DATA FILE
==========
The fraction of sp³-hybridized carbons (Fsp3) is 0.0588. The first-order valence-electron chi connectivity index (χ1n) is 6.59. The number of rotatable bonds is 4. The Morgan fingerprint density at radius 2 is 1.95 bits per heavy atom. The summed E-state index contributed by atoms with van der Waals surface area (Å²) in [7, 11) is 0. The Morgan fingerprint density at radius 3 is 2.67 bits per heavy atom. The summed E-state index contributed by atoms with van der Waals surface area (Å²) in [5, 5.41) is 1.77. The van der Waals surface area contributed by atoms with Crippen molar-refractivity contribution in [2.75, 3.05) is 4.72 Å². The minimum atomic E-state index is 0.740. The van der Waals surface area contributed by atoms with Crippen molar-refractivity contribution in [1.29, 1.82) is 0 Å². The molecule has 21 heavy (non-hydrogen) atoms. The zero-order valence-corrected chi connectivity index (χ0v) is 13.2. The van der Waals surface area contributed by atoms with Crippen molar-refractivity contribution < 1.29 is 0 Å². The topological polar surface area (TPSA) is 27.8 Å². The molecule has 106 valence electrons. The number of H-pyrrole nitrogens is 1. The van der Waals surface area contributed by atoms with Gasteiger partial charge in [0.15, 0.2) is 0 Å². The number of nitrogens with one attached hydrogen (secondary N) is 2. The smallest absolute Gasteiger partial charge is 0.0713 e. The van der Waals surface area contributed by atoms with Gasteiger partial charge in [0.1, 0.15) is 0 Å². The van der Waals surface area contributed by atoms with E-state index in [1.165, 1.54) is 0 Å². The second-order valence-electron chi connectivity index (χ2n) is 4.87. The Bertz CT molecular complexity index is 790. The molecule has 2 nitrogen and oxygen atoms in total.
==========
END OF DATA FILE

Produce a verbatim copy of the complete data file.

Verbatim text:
The fraction of sp³-hybridized carbons (Fsp3) is 0.0588. The first-order valence-electron chi connectivity index (χ1n) is 6.59. The number of rotatable bonds is 4. The Morgan fingerprint density at radius 2 is 1.95 bits per heavy atom. The summed E-state index contributed by atoms with van der Waals surface area (Å²) in [7, 11) is 0. The Morgan fingerprint density at radius 3 is 2.67 bits per heavy atom. The summed E-state index contributed by atoms with van der Waals surface area (Å²) in [5, 5.41) is 1.77. The van der Waals surface area contributed by atoms with Crippen molar-refractivity contribution in [2.75, 3.05) is 4.72 Å². The minimum atomic E-state index is 0.740. The van der Waals surface area contributed by atoms with Crippen molar-refractivity contribution in [1.29, 1.82) is 0 Å². The molecule has 21 heavy (non-hydrogen) atoms. The zero-order valence-corrected chi connectivity index (χ0v) is 13.2. The van der Waals surface area contributed by atoms with Crippen molar-refractivity contribution < 1.29 is 0 Å². The topological polar surface area (TPSA) is 27.8 Å². The molecule has 106 valence electrons. The number of H-pyrrole nitrogens is 1. The van der Waals surface area contributed by atoms with Gasteiger partial charge in [0.15, 0.2) is 0 Å². The number of nitrogens with one attached hydrogen (secondary N) is 2. The smallest absolute Gasteiger partial charge is 0.0713 e. The van der Waals surface area contributed by atoms with Gasteiger partial charge in [0.1, 0.15) is 0 Å². The van der Waals surface area contributed by atoms with E-state index in [1.165, 1.54) is 0 Å². The second-order valence-electron chi connectivity index (χ2n) is 4.87. The Bertz CT molecular complexity index is 790. The molecule has 2 nitrogen and oxygen atoms in total.